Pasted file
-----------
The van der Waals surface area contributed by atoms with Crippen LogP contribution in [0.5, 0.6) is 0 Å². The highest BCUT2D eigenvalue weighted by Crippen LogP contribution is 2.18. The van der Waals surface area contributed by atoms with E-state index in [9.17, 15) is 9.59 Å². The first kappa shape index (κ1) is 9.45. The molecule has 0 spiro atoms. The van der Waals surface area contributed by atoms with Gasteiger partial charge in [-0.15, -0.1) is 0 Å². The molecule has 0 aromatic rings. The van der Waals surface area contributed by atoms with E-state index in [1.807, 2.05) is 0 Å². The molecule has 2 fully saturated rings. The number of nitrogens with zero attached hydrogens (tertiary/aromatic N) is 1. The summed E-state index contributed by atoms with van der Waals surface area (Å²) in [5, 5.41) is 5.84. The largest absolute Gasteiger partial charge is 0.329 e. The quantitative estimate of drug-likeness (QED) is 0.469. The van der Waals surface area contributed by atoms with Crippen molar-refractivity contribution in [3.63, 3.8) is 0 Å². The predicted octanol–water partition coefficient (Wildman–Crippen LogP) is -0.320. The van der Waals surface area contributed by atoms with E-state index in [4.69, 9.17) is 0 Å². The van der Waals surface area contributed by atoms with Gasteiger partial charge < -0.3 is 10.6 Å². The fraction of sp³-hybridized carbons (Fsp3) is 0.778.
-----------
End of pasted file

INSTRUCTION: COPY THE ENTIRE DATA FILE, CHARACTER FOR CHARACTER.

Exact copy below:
The van der Waals surface area contributed by atoms with Crippen LogP contribution in [0.5, 0.6) is 0 Å². The highest BCUT2D eigenvalue weighted by Crippen LogP contribution is 2.18. The van der Waals surface area contributed by atoms with E-state index in [9.17, 15) is 9.59 Å². The first kappa shape index (κ1) is 9.45. The molecule has 0 spiro atoms. The van der Waals surface area contributed by atoms with Gasteiger partial charge in [-0.15, -0.1) is 0 Å². The molecule has 0 aromatic rings. The van der Waals surface area contributed by atoms with E-state index in [1.807, 2.05) is 0 Å². The molecule has 2 fully saturated rings. The number of nitrogens with zero attached hydrogens (tertiary/aromatic N) is 1. The summed E-state index contributed by atoms with van der Waals surface area (Å²) in [5, 5.41) is 5.84. The largest absolute Gasteiger partial charge is 0.329 e. The quantitative estimate of drug-likeness (QED) is 0.469. The van der Waals surface area contributed by atoms with Crippen molar-refractivity contribution in [3.63, 3.8) is 0 Å². The predicted octanol–water partition coefficient (Wildman–Crippen LogP) is -0.320. The van der Waals surface area contributed by atoms with E-state index in [4.69, 9.17) is 0 Å². The van der Waals surface area contributed by atoms with Gasteiger partial charge < -0.3 is 10.6 Å². The fraction of sp³-hybridized carbons (Fsp3) is 0.778.